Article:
And so it is that, thanks to triathlon, the phrase Sunday Session now involves less beer* and actually refers to training sessions of a Sunday nature, which means that they are a bit longer, or require a special journey to get there, or are conducted in a group I can’t catch up with during the working week due to clashing schedules etc.
*I won’t claim zero beer is involved in these new Sunday Sessions, but there is definitely less beer. Continue reading →
I ended up doing a bike ride session on the indoor bike at the gym instead (for various reasons – namely that I got home a bit late and then my elderly neighbour came over to see me about a problem with her phone and it took me a while to understand the issue as her English is not very good, which also meant that she failed to understand that I really didn’t care about her phone or that I needed to go for a run, which resulted in lots of hand signals and a charades-style discussion about fishing – yes, fishing – before I realised it was dark and Shane banned me from going out in the pitch black)
BUT the run needed to happen this week, because I will then have 4 weeks to practice it and have it down pat before THE TAPER starts for Straddie. So today had to be the day.
SIDENOTE AGAIN: For those who are new to my super-dooper triathlon lingo, according to trainingpeaks.com, ‘The taper is the controlled decrease in training load required to bring an athlete to that pinnacle of a focused mind, and a body that has shed all fatigue and is fresh to go’. I can’t wait! Continue reading →
Chocolate cake from the Grimsey Brothers on Easter Sunday. Well worth the tortuous swim.
Happy Easter, Homies!
Don’t panic; I haven’t turned into an American hipster over the course of the long weekend (although I did have a nightmare in which a really rich potato with a toupee was running for president and I had an uncontrollable desire to vote for him, so…)
I’m still an average-Joe Queenslander. It’s just that I was sitting here, staring at my screen ready to type and had no idea what else to write except ‘Happy Easter, Homies!’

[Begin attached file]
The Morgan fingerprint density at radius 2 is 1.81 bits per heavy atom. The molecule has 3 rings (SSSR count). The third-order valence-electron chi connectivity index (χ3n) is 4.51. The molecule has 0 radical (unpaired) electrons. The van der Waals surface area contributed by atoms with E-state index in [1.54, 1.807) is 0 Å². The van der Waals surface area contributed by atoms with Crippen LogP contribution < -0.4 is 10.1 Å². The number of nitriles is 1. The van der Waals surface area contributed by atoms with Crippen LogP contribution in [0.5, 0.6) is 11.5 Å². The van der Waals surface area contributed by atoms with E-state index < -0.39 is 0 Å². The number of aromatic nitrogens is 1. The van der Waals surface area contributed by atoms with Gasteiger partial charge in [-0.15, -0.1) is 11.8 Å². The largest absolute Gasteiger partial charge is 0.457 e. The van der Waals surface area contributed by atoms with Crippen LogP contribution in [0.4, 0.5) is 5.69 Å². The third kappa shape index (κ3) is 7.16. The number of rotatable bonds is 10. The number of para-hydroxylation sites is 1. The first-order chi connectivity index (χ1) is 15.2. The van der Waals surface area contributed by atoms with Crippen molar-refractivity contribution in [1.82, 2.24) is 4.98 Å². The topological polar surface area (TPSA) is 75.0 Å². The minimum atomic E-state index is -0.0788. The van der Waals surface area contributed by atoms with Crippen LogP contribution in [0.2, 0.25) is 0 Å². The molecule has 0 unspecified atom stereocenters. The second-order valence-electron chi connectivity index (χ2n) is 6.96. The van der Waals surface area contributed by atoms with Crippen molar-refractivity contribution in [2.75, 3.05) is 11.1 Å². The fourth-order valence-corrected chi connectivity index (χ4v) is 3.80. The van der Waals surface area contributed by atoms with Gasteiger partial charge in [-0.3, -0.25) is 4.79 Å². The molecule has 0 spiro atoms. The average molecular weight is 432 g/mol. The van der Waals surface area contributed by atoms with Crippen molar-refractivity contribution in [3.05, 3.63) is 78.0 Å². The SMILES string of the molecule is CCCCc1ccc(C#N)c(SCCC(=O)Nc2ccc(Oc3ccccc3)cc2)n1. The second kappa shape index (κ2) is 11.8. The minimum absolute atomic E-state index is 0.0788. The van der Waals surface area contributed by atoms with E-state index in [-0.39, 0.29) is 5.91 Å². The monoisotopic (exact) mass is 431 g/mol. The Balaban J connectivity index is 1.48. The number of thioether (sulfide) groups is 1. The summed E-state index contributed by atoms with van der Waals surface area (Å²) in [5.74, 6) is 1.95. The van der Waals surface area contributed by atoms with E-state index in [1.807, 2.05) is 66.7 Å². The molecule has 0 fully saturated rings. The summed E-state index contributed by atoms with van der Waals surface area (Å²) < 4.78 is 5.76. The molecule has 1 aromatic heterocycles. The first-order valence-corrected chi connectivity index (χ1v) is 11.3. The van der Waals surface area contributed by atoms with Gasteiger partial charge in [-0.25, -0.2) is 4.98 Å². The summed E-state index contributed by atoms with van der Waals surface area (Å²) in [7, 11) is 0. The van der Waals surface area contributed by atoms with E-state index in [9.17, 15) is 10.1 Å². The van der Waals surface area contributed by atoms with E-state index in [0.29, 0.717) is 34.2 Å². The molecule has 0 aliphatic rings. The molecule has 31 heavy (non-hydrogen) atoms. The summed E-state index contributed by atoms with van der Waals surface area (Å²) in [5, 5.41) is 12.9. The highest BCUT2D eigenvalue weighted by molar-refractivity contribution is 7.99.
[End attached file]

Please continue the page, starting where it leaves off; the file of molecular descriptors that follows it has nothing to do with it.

Which is when I realised that I am trying to avoid a certain topic. A topic that is actually unavoidable on a triathlon blog. Continue reading →
Anyway I thought that the ‘issue’ was caused by a number of factors – including nerves, swallowing copious amounts of seawater, prolonged jiggling up and down and trying an energy gel for the first time. Which was a silly thing to do, by the way – never try anything new on race day! How many times do I need to say it!
In fact, most people I spoke to about the race felt that the gel was mainly to blame for my tummy trouble. But I usually have an iron stomach that can handle all sorts of gone-off milks and whatnot (apologies to those who have dined at my house, but I tend to treat ‘Best Before’ dates as ‘Buy Me Before’ dates and ‘Use By’ as ‘Begin Using By’)
So I don’t know if it was the gel’s fault.
The thing I do know is that I should train the way I plan to race – which means incorporating some gels into the longer training sessions that need it (sometimes forgoing my beloved Sesame Snaps for a gel) Continue reading →
Don’t panic until you have actually read the post, mum.
When I commenced this journey of triathetising myself and my life, I felt confident that the running portion would be my favourite part of the sport. Dare I say it? Ok yes, I thought that running was the easy bit.